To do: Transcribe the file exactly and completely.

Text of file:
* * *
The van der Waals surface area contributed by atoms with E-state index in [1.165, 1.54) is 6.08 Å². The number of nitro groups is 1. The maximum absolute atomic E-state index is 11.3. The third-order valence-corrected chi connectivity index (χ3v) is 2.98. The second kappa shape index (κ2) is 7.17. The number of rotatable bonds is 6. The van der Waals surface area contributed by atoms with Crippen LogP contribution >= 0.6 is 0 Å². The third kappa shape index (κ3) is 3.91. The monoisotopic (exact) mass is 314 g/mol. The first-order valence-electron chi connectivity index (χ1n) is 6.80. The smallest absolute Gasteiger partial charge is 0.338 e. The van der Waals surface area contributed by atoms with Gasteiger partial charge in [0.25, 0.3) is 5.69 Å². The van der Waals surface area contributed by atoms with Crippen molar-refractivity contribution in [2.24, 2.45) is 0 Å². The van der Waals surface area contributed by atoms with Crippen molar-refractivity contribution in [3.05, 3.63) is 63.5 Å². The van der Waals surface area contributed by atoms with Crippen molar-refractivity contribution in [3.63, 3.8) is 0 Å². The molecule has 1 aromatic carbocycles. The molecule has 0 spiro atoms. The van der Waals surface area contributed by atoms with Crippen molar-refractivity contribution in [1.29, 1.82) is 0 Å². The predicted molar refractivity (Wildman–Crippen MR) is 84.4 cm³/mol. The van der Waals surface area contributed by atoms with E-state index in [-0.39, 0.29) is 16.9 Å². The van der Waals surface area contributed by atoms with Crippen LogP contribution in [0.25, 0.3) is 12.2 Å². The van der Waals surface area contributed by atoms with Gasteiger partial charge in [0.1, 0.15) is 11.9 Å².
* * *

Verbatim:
The van der Waals surface area contributed by atoms with E-state index in [1.165, 1.54) is 6.08 Å². The number of nitro groups is 1. The maximum absolute atomic E-state index is 11.3. The third-order valence-corrected chi connectivity index (χ3v) is 2.98. The second kappa shape index (κ2) is 7.17. The number of rotatable bonds is 6. The van der Waals surface area contributed by atoms with Crippen LogP contribution >= 0.6 is 0 Å². The third kappa shape index (κ3) is 3.91. The monoisotopic (exact) mass is 314 g/mol. The first-order valence-electron chi connectivity index (χ1n) is 6.80. The smallest absolute Gasteiger partial charge is 0.338 e. The van der Waals surface area contributed by atoms with Gasteiger partial charge in [0.25, 0.3) is 5.69 Å². The van der Waals surface area contributed by atoms with Crippen molar-refractivity contribution in [2.24, 2.45) is 0 Å². The van der Waals surface area contributed by atoms with Crippen molar-refractivity contribution in [3.05, 3.63) is 63.5 Å². The van der Waals surface area contributed by atoms with Crippen molar-refractivity contribution in [3.63, 3.8) is 0 Å². The molecule has 1 aromatic carbocycles. The molecule has 0 spiro atoms. The van der Waals surface area contributed by atoms with Crippen molar-refractivity contribution in [1.29, 1.82) is 0 Å². The predicted molar refractivity (Wildman–Crippen MR) is 84.4 cm³/mol. The van der Waals surface area contributed by atoms with E-state index in [-0.39, 0.29) is 16.9 Å². The van der Waals surface area contributed by atoms with Crippen LogP contribution in [0.25, 0.3) is 12.2 Å². The van der Waals surface area contributed by atoms with Gasteiger partial charge in [0.1, 0.15) is 11.9 Å².